Optics Cloths

I am currently pondering one of life’s great mysteries. No, not “Where does the other sock go?”, but the mystery of …

“Why do I have so many optics cloths, and why do I never have one when I actually need one?”

The trigger for this great musing was the occasion of my clearing off the kitchen table for the first time since … oh, probably last year when I last needed to present a holiday meal.

I do not claim to be a tidy housekeeper. I am the first to admit that my other interests – full-time medical job, part-time writing job, guns, hunting, quilting, singing, gardening, canning, and now learning to knit and spin – take higher priority than my clutter cleaning. So in my annual table clear-off I encountered not just two, but FOUR optics cloths! They have apparently accumulated there from various scopes, binoculars, and iDevices which have been opened upon the table in the past year.

I do appreciate the forethought of the various companies in supplying a microfiber swatch with which to carefully clean their optical glass. Where the failure lies is in my inability to figure out what to actually do with said swatches so that they are useful to me in the real world.

I really need to poll the audience here – is this problem unique to myself? Does everyone in the universe but me clean their optical glass carefully and religiously with the supplied microfiber cloth? If so, where do you keep it so you always have it close at hand in the field or range?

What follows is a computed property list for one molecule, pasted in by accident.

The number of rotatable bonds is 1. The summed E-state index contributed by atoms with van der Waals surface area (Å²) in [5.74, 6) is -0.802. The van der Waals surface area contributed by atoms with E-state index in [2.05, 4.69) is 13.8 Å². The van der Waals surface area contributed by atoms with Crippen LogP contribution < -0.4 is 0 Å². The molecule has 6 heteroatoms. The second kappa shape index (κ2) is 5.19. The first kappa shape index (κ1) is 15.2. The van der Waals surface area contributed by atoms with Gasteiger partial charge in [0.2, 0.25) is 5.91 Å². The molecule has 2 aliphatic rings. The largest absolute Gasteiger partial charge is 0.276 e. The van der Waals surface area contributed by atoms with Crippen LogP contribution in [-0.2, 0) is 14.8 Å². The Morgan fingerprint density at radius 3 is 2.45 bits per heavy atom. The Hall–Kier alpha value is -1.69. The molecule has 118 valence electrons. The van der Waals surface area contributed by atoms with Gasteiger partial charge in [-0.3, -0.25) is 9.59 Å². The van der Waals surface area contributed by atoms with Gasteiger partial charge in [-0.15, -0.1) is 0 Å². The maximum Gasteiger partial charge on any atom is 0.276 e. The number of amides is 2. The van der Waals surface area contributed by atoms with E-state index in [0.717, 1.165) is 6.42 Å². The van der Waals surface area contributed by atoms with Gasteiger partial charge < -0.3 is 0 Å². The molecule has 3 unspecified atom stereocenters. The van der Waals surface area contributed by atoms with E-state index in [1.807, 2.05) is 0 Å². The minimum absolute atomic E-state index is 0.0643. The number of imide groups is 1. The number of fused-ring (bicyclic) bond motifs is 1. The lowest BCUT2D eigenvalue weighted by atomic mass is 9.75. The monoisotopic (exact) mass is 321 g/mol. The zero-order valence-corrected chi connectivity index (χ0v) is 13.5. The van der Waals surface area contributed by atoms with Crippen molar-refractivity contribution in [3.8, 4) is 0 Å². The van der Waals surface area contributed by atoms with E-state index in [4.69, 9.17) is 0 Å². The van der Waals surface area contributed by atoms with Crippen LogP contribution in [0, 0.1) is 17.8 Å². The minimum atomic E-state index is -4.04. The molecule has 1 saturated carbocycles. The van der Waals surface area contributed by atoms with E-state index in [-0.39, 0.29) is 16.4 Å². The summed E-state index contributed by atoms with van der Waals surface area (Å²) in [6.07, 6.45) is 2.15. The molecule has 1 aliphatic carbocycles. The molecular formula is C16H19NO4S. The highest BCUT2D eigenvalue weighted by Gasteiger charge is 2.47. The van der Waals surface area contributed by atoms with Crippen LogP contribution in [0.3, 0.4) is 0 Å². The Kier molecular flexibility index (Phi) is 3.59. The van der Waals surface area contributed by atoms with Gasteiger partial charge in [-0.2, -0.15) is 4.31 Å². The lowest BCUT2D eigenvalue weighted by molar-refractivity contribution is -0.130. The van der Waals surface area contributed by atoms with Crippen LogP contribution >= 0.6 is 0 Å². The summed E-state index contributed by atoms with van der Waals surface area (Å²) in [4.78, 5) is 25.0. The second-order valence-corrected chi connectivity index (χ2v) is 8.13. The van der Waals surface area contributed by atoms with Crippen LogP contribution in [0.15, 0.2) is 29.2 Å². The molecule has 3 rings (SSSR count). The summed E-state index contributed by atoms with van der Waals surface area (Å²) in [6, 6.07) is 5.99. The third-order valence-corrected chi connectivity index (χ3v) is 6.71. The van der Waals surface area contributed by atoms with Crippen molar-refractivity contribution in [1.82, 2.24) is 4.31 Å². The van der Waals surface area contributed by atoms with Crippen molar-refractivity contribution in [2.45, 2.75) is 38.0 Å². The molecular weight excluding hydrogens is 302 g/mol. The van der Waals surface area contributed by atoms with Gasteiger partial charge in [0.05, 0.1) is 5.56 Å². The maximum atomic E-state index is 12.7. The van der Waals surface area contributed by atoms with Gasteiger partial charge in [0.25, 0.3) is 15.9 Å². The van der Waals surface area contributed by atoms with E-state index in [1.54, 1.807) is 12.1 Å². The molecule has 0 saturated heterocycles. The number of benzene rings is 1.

My own experience has been that when my glass is dirty, wet, or foggy, all I have available is the clean(est) corner of a dirty back pocket bandana, the sleeve of my inner fleece jacket, or the softer inside layer of my face mask. The actual microfiber cleaning cloth is at home, still in its plastic sleeve, buried on my kitchen table or in my basement gun corner. I have tried tucking one into a pocket of my pack, but it either disappears among the granola bar wrappers or I forget about it completely. 

It’s not as if I don’t already have probably a hundred of such cloths scattered around my existence, and it’s not like I don’t regularly receive several as swag at gun events, it’s my lack of organizational skill that interferes between point A of possession and point B of actual use.

I started thinking about solutions to this conundrum. I could start sticking them inside the pistol grip compartment of my AR’s. But what about my non-AR platform guns with optics? Here’s the innovative idea I came up with. 

I propose that companies who make scope throw levers start making those components hollow, so that one could tuck the cleaning patch inside. I’m no engineer of course, so yeah, it probably wouldn’t work. Plus, I’m then putting the onus upon manufacturers to fix a problem that is caused by my own lack of organization/planning. Yeah I know. It was just a thought.

So, what do y’all do? Anyone care to share their perfect solution with me? Or should I just sew all those patches together into a microfiber quilt and forget about it?

Dr LateBloomer
Dr LateBloomer is a female general pediatrician who bought her first firearm at the age of 46. She now enjoys many different shooting disciplines including self-defense, IDPA, Steel/Rimfire Challenge, Sporting clays, and even tried 3-Gun for several years. She has gotten started in hunting and has expanded into crossbow. She is a staunch supporter of the Second Amendment and works to enlighten her medical colleagues whenever possible.